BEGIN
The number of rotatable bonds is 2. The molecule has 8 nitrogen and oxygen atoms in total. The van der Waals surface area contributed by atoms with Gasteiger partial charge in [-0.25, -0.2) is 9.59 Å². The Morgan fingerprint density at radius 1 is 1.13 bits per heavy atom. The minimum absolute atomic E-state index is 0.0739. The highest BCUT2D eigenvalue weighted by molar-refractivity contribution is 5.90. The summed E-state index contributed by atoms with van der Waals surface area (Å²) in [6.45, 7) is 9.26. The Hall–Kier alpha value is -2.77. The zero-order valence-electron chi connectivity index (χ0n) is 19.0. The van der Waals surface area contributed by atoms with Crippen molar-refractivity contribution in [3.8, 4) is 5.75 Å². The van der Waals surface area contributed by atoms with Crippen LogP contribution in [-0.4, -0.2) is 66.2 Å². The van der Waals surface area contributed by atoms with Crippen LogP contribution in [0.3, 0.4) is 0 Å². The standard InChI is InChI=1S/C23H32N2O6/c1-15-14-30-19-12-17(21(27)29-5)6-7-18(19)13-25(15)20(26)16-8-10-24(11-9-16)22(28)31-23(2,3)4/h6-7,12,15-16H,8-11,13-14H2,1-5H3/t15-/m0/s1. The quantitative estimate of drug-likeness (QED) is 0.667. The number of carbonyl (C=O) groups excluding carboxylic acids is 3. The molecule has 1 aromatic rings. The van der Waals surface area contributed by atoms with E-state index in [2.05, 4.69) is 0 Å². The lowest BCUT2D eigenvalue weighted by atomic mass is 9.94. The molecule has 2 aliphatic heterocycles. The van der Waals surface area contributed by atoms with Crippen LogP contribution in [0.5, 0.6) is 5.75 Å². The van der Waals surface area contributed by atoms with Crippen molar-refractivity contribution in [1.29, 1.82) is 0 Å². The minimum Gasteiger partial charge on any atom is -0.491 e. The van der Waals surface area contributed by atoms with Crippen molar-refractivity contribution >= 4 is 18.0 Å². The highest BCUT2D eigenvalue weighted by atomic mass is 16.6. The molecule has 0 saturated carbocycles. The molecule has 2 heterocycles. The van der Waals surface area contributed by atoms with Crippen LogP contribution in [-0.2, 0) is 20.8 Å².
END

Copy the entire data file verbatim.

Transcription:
The number of rotatable bonds is 2. The molecule has 8 nitrogen and oxygen atoms in total. The van der Waals surface area contributed by atoms with Gasteiger partial charge in [-0.25, -0.2) is 9.59 Å². The Morgan fingerprint density at radius 1 is 1.13 bits per heavy atom. The minimum absolute atomic E-state index is 0.0739. The highest BCUT2D eigenvalue weighted by molar-refractivity contribution is 5.90. The summed E-state index contributed by atoms with van der Waals surface area (Å²) in [6.45, 7) is 9.26. The Hall–Kier alpha value is -2.77. The zero-order valence-electron chi connectivity index (χ0n) is 19.0. The van der Waals surface area contributed by atoms with Crippen molar-refractivity contribution in [3.8, 4) is 5.75 Å². The van der Waals surface area contributed by atoms with Crippen LogP contribution in [-0.4, -0.2) is 66.2 Å². The van der Waals surface area contributed by atoms with Crippen LogP contribution in [0.3, 0.4) is 0 Å². The standard InChI is InChI=1S/C23H32N2O6/c1-15-14-30-19-12-17(21(27)29-5)6-7-18(19)13-25(15)20(26)16-8-10-24(11-9-16)22(28)31-23(2,3)4/h6-7,12,15-16H,8-11,13-14H2,1-5H3/t15-/m0/s1. The quantitative estimate of drug-likeness (QED) is 0.667. The number of carbonyl (C=O) groups excluding carboxylic acids is 3. The molecule has 1 aromatic rings. The van der Waals surface area contributed by atoms with E-state index in [2.05, 4.69) is 0 Å². The lowest BCUT2D eigenvalue weighted by atomic mass is 9.94. The molecule has 2 aliphatic heterocycles. The van der Waals surface area contributed by atoms with Crippen LogP contribution in [0.5, 0.6) is 5.75 Å². The van der Waals surface area contributed by atoms with Crippen molar-refractivity contribution in [1.29, 1.82) is 0 Å². The minimum Gasteiger partial charge on any atom is -0.491 e. The van der Waals surface area contributed by atoms with Crippen molar-refractivity contribution >= 4 is 18.0 Å². The highest BCUT2D eigenvalue weighted by atomic mass is 16.6. The molecule has 0 saturated carbocycles. The molecule has 2 heterocycles. The van der Waals surface area contributed by atoms with Crippen LogP contribution in [-0.2, 0) is 20.8 Å².